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The Financial Crisis: This Day—One Year Ago, Sept. 5

It's a pretty black Friday.

Another bleak unemployment report.

Government data show the August joblessness rate is the highest since the summer of 2003, and the glum news seems to rattle every spoke of the financial hub.

This Day 1 Year Ago - A CNBC Special Report - See Complete Coverage
This Day 1 Year Ago - A CNBC Special Report - See Complete Coverage

The financial crisis and the economic one may be melding into one.

Bond market strategist and frequent CNBC blogger Tony Crescenzi of Miller Tabak says the jobs report "reinforces the idea...that the U.S. economy is about to enter a dark period, with economic activity slipping substantially from the second quarter's 3.3% pace and perhaps set to contract in the fourth quarter."

Nigel Gault, chief U.S. economist at Global Insight, sees housing as the next domino—but not the last:

“If people are worried about losing their jobs—or are losing their jobs—housing is the kind of purchase you can easily postpone,” he tells CNBC, adding, “The broader economy couldn’t hold up indefinitely as housing was plunging."

Meanwhile, the Treasury is cementing plans to backstop mortgage giants Fannie Mae and Freddie Mac , as they cope with billions of dollars of losses from bad loans, the Wall Street Journal reports. Pimco's Bill Gross tells CNBC that such government intervention is a "needed step." (See the entire Gross interview, below.)

Merrill Lynch shares tumble some 4 percent, after Goldman Sachs cuts its rating on the brokerage to "sell," predicting a fresh wave of writedowns are coming.

What You Were Reading:

Despite a stronger U.S. dollar and lower oil prices, traders are in a "sour mood," reports CNBC.com's Trader Talk blogger Bob Pisani. He quotes one stock-jobber as complaining that "What I buy on Monday, goes down on Tuesday...what I short on Tuesday, goes up on Wednesday."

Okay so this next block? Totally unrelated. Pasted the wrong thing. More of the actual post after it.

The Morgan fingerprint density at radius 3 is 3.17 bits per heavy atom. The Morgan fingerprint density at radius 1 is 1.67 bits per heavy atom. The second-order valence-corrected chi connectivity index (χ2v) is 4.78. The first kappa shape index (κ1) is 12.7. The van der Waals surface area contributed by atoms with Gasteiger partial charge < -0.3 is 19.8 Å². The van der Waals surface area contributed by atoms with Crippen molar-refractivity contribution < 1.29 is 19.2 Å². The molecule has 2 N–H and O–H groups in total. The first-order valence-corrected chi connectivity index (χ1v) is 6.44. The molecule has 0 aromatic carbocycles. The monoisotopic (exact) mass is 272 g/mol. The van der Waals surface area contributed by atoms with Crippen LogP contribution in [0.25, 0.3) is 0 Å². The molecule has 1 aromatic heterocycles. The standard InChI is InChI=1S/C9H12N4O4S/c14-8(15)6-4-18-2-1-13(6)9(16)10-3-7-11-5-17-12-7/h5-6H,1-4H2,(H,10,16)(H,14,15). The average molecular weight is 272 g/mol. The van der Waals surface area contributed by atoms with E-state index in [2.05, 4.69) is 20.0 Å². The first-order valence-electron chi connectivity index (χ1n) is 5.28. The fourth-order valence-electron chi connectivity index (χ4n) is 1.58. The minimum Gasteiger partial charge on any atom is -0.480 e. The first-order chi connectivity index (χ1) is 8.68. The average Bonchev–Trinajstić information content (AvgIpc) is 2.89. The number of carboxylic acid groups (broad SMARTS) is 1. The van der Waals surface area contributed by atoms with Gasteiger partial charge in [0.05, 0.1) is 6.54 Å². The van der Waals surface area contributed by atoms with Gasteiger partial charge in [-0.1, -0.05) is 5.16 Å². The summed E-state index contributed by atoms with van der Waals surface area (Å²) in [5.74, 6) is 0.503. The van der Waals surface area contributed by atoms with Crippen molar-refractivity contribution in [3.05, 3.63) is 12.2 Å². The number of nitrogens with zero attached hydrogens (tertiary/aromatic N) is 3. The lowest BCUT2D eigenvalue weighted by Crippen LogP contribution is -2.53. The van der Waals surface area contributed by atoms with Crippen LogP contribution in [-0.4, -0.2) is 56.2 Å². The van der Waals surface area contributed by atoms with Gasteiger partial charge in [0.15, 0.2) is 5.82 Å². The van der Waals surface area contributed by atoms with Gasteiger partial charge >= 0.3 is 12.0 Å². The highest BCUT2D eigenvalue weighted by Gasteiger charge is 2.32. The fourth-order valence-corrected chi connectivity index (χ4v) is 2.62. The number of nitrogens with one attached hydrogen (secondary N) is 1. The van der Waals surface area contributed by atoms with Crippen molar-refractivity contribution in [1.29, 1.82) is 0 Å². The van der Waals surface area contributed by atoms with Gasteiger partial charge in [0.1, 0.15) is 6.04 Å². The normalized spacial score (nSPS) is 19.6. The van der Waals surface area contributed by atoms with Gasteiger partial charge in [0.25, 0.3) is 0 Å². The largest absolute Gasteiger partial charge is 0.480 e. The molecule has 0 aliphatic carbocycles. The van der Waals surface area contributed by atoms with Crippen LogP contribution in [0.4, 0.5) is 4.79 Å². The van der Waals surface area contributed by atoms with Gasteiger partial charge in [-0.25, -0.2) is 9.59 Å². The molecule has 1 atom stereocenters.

Pisani says that in this bear market, even the bears get mauled.

The Crisis: 1 Year Later - A CNBC Special Report - See Complete Coverage
The Crisis: 1 Year Later - A CNBC Special Report - See Complete Coverage

Former Fed Chairman Alan Greenspan — a self-described libertarian Republican — declares that unique conditions demand that Congress give the government unprecedented new powers to handle troubled firms. He fears that repeats of the Bear Stearns slide (and subsequent takeover by a Fed-backed JPMorgan) may cost taxpayers far too much.

Sen. John McCain accepted the Republican party's nomination for the presidency, promising to “fight for what’s right for America.” Now, some are wondering: is VP candidate Sarah Palin's self-avowed "pitbull in lipstick" style overshadowing McCain's famed aisle-crossing centricity? (Watch John Harwood's analysis, below.)

Despite a stronger U.S. dollar and lower oil prices, traders are in a "sour mood," reports Trader Talk blogger Bob Pisani. He quotes one stock-jobber as complaining that "What I buy on Monday, goes down on Tuesday...what I short on Tuesday, goes up on Wednesday."

Pisani says that in this bear market, even the bears get mauled.

The Dowand the S&P 500eke out gains by the closing bell, but all three indexes still finish off sharply for the week: The Dow loses 2.8 percent, the S&P slips 3.2 percent and the tech-heavy Nasdaqskids 4.7 percent.

Analysts say techs have heavier exposure to the global economy — and thus the global slowdown that has worried the market this week. Indeed, the CBOE Volatility Index, a well-regarded measure of fear in the market, jumped 12 percent this week.

What the Experts Were Saying:

Fannie and Freddie shares soar on news the Treasury is close to finalizing a backstop plan. Pimco's Bill Gross likes what he hears.

Mad Money's Jim Cramer on Friday's market moves: “You saw a lot of the names bottom today because the margining is done. But it doesn’t mean that we aren’t fundamentally in trouble.”

John McCain accept the nomination, but Palin galvanizes the voters — pro and con. John Harwood reports.

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